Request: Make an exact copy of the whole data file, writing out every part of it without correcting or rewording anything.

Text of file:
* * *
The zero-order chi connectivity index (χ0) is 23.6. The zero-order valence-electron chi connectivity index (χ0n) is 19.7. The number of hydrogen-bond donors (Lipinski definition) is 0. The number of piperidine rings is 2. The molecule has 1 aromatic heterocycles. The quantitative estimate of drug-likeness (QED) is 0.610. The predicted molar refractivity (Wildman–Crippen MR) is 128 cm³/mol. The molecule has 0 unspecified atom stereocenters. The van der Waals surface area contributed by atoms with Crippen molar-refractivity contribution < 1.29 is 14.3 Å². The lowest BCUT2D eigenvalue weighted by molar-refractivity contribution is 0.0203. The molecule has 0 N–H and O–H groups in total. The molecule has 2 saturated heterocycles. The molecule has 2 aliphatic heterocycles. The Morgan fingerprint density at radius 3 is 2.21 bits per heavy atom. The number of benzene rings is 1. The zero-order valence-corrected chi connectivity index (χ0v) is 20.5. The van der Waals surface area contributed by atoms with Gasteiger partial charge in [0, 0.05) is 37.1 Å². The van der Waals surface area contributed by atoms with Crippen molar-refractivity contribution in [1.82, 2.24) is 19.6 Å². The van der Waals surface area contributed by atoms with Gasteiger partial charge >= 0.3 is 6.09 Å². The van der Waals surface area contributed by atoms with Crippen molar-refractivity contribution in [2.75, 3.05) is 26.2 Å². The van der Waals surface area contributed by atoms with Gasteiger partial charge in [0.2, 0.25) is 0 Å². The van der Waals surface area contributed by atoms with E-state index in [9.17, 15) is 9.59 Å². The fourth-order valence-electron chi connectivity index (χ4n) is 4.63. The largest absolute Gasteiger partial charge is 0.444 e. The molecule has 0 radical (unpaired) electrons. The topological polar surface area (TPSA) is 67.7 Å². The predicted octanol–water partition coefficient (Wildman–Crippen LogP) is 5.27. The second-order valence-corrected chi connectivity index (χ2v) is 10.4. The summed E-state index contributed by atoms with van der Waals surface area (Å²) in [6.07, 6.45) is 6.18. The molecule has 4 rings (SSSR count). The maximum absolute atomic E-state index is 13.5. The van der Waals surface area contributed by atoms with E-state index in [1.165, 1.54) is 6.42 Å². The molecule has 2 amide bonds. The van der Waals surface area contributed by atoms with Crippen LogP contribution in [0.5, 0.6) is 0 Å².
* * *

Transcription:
The zero-order chi connectivity index (χ0) is 23.6. The zero-order valence-electron chi connectivity index (χ0n) is 19.7. The number of hydrogen-bond donors (Lipinski definition) is 0. The number of piperidine rings is 2. The molecule has 1 aromatic heterocycles. The quantitative estimate of drug-likeness (QED) is 0.610. The predicted molar refractivity (Wildman–Crippen MR) is 128 cm³/mol. The molecule has 0 unspecified atom stereocenters. The van der Waals surface area contributed by atoms with Crippen molar-refractivity contribution < 1.29 is 14.3 Å². The lowest BCUT2D eigenvalue weighted by molar-refractivity contribution is 0.0203. The molecule has 0 N–H and O–H groups in total. The molecule has 2 saturated heterocycles. The molecule has 2 aliphatic heterocycles. The Morgan fingerprint density at radius 3 is 2.21 bits per heavy atom. The number of benzene rings is 1. The zero-order valence-corrected chi connectivity index (χ0v) is 20.5. The van der Waals surface area contributed by atoms with Gasteiger partial charge in [0, 0.05) is 37.1 Å². The van der Waals surface area contributed by atoms with Crippen molar-refractivity contribution in [1.82, 2.24) is 19.6 Å². The van der Waals surface area contributed by atoms with Gasteiger partial charge >= 0.3 is 6.09 Å². The van der Waals surface area contributed by atoms with Crippen molar-refractivity contribution in [2.75, 3.05) is 26.2 Å². The van der Waals surface area contributed by atoms with Gasteiger partial charge in [0.2, 0.25) is 0 Å². The van der Waals surface area contributed by atoms with E-state index in [9.17, 15) is 9.59 Å². The fourth-order valence-electron chi connectivity index (χ4n) is 4.63. The largest absolute Gasteiger partial charge is 0.444 e. The molecule has 0 radical (unpaired) electrons. The topological polar surface area (TPSA) is 67.7 Å². The predicted octanol–water partition coefficient (Wildman–Crippen LogP) is 5.27. The second-order valence-corrected chi connectivity index (χ2v) is 10.4. The summed E-state index contributed by atoms with van der Waals surface area (Å²) in [6.07, 6.45) is 6.18. The molecule has 4 rings (SSSR count). The maximum absolute atomic E-state index is 13.5. The van der Waals surface area contributed by atoms with E-state index in [1.165, 1.54) is 6.42 Å². The molecule has 2 amide bonds. The van der Waals surface area contributed by atoms with Crippen LogP contribution in [0.5, 0.6) is 0 Å².